During the day, when working here at the desk, it’s often something having to do with science, even science fiction (though not always).
What exactly is playing?
“Through the Wormhole with Morgan Freeman” is a popular choice. It’s not just limited to space exploration and examines various aspects of science in a way anyone can understand. Besides, who doesn’t like Morgan Freeman?
“The Universe” is also a good option. Clearly aimed at space, it also provides a lot of good information, drawing on today’s top astrophysicists such as Neil deGrasse Tyson, Michio Kaku, and Alex Fillipenko for lessons, just to name a few, who also bear in mind that most of us don’t have doctorates.
Though not as well known, Stephen Hawking himself has a program entitled “Into the Universe”. Even Sam Neill hosted a documentary for the BBC called “Hyperspace”. From the Discovery channel, we have “When We Left Earth”, about the NASA missions.
I recently worked my way through Showtime’s “From the Earth to the Moon”, a docudrama about the Mercury, Gemini, and Apollo flights of the 1960’s and 70’s.
As for sci-fi shows and movies, I often lean towards shows about exploration, like the original “Star Trek” series. However, adversaries seem to be the most common plot device, and programs such as “Battlestar Galactica” certainly have that, yet still focus on the characters and the situations they find themselves in more than the battles themselves. “Firefly” also fits nicely into this category, though in a unique way.
But suppose you simply want to be entertained without having to exert a large amount of mental effort? All is not lost, films like “Event Horizon” and “The Black Hole” work well for that.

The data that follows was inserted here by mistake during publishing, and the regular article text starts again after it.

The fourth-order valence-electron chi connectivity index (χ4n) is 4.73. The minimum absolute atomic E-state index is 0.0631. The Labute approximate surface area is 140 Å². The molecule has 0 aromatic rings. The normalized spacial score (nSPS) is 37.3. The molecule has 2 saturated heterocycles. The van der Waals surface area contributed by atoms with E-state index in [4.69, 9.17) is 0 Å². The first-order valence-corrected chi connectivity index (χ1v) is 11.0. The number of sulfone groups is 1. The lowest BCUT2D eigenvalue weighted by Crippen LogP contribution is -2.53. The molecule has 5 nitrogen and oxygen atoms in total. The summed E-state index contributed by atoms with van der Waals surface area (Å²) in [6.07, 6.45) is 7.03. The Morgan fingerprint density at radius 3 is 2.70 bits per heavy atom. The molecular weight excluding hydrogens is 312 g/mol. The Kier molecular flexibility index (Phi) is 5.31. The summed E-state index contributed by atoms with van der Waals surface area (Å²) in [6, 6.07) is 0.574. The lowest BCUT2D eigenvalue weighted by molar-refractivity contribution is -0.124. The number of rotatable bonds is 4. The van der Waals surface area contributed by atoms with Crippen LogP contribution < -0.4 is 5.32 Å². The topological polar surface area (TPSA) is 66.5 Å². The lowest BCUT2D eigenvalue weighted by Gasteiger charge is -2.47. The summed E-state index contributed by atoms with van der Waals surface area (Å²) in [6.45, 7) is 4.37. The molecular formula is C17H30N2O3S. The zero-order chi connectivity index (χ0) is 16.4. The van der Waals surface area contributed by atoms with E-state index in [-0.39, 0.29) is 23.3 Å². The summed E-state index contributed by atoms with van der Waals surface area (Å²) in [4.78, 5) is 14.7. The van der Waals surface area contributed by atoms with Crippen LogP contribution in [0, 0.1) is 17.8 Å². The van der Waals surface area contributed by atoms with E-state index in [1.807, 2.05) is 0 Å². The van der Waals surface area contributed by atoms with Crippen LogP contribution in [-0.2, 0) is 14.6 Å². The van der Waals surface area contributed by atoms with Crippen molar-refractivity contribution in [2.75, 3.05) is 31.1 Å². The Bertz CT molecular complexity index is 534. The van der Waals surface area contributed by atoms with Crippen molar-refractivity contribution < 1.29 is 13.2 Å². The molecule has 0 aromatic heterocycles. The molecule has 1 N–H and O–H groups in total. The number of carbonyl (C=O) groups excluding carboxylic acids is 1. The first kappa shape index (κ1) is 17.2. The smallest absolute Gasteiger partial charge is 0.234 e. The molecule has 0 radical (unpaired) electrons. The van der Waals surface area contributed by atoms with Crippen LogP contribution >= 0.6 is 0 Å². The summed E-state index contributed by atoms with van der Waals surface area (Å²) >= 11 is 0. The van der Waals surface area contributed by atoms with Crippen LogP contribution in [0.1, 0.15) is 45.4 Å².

Which one is right for you? Well, that’s entirely your call. Let your preferences guide you.
Space is limitless, as are the entertainment options.
Or perhaps you have your own ideas for programming.
It occured to me that the commerical space industry is organized somewhat like the Universe.
Think about it…it’s full of individual galaxies, all with certain common traits, some drifting together, others apart, but all part of the same cosmos.
The difference, though, is that in commercial space, life in different “galaxies” is actively communicating with life in others. Let’s look at one of the “life forms” the folks at Photos to Space are in touch with.
Everyday Spacer was founded to show the “person on the street” what they can do to get involved in the commercial space industry today. Founded and operated by Pam Hoffman, who has extensive experience in the spaceflight field, Everyday Spacer has already amassed a list of over 100 activities that you can be a part of.
But suppose you know a youngster who’s just starting to develop an interest? No problem! Everyday Spacer can help people of any age with any amount of experience, and of any budget level.
So why not check it out today at www.everydayspacer.com? You may just find the inspiration to create a “galaxy” of your own.